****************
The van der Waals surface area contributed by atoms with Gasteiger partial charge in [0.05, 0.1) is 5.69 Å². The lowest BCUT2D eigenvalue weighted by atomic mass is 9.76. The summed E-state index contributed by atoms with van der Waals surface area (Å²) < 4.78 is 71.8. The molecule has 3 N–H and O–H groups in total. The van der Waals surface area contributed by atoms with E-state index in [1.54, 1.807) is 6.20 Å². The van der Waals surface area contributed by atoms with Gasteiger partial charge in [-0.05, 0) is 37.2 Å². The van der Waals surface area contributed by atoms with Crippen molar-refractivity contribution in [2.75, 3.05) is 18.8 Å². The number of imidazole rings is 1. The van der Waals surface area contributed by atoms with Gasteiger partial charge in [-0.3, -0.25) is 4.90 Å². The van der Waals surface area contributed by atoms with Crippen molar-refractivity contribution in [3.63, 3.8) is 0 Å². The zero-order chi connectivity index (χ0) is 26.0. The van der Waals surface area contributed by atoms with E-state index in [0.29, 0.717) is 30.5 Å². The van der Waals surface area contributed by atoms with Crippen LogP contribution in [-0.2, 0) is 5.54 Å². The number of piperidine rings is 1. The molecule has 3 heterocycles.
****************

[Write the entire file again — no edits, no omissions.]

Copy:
The van der Waals surface area contributed by atoms with Gasteiger partial charge in [0.05, 0.1) is 5.69 Å². The lowest BCUT2D eigenvalue weighted by atomic mass is 9.76. The summed E-state index contributed by atoms with van der Waals surface area (Å²) < 4.78 is 71.8. The molecule has 3 N–H and O–H groups in total. The van der Waals surface area contributed by atoms with E-state index in [1.54, 1.807) is 6.20 Å². The van der Waals surface area contributed by atoms with Gasteiger partial charge in [-0.05, 0) is 37.2 Å². The van der Waals surface area contributed by atoms with Crippen molar-refractivity contribution in [2.75, 3.05) is 18.8 Å². The number of imidazole rings is 1. The van der Waals surface area contributed by atoms with Gasteiger partial charge in [-0.3, -0.25) is 4.90 Å². The van der Waals surface area contributed by atoms with Crippen molar-refractivity contribution in [3.63, 3.8) is 0 Å². The zero-order chi connectivity index (χ0) is 26.0. The van der Waals surface area contributed by atoms with E-state index in [0.29, 0.717) is 30.5 Å². The van der Waals surface area contributed by atoms with Crippen LogP contribution in [-0.2, 0) is 5.54 Å². The number of piperidine rings is 1. The molecule has 3 heterocycles.